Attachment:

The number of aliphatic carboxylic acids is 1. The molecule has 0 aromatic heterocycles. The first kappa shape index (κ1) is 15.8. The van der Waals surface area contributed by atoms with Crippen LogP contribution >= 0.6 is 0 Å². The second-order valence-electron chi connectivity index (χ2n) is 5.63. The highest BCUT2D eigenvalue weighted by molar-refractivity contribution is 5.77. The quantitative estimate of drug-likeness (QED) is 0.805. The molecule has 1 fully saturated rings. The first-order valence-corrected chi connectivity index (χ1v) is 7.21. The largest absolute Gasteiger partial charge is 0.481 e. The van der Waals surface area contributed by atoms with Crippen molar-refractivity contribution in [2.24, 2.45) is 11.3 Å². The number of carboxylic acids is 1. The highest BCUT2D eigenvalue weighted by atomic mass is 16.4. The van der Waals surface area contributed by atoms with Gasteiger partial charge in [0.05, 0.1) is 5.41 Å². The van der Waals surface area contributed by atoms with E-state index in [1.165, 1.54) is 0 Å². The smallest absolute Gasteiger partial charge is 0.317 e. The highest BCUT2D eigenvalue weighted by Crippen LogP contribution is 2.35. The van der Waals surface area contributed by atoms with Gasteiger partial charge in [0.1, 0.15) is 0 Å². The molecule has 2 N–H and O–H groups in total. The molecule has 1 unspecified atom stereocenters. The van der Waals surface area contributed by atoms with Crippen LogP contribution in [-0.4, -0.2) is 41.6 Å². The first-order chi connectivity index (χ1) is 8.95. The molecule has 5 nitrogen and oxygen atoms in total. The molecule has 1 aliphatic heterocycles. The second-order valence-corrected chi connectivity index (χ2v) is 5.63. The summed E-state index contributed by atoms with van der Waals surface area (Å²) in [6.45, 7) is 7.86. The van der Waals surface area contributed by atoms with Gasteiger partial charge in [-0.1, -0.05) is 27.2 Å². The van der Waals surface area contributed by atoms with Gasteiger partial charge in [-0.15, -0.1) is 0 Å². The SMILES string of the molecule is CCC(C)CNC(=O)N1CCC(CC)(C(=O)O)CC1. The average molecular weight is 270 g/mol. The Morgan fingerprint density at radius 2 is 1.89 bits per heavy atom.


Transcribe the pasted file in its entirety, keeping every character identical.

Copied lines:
The number of aliphatic carboxylic acids is 1. The molecule has 0 aromatic heterocycles. The first kappa shape index (κ1) is 15.8. The van der Waals surface area contributed by atoms with Crippen LogP contribution >= 0.6 is 0 Å². The second-order valence-electron chi connectivity index (χ2n) is 5.63. The highest BCUT2D eigenvalue weighted by molar-refractivity contribution is 5.77. The quantitative estimate of drug-likeness (QED) is 0.805. The molecule has 1 fully saturated rings. The first-order valence-corrected chi connectivity index (χ1v) is 7.21. The largest absolute Gasteiger partial charge is 0.481 e. The van der Waals surface area contributed by atoms with Crippen molar-refractivity contribution in [2.24, 2.45) is 11.3 Å². The number of carboxylic acids is 1. The highest BCUT2D eigenvalue weighted by atomic mass is 16.4. The van der Waals surface area contributed by atoms with Gasteiger partial charge in [0.05, 0.1) is 5.41 Å². The van der Waals surface area contributed by atoms with E-state index in [1.165, 1.54) is 0 Å². The smallest absolute Gasteiger partial charge is 0.317 e. The highest BCUT2D eigenvalue weighted by Crippen LogP contribution is 2.35. The van der Waals surface area contributed by atoms with Gasteiger partial charge in [0.1, 0.15) is 0 Å². The molecule has 2 N–H and O–H groups in total. The molecule has 1 unspecified atom stereocenters. The van der Waals surface area contributed by atoms with Crippen LogP contribution in [-0.4, -0.2) is 41.6 Å². The first-order chi connectivity index (χ1) is 8.95. The molecule has 5 nitrogen and oxygen atoms in total. The molecule has 1 aliphatic heterocycles. The second-order valence-corrected chi connectivity index (χ2v) is 5.63. The summed E-state index contributed by atoms with van der Waals surface area (Å²) in [6.45, 7) is 7.86. The van der Waals surface area contributed by atoms with Gasteiger partial charge in [-0.1, -0.05) is 27.2 Å². The van der Waals surface area contributed by atoms with Gasteiger partial charge in [-0.15, -0.1) is 0 Å². The SMILES string of the molecule is CCC(C)CNC(=O)N1CCC(CC)(C(=O)O)CC1. The average molecular weight is 270 g/mol. The Morgan fingerprint density at radius 2 is 1.89 bits per heavy atom.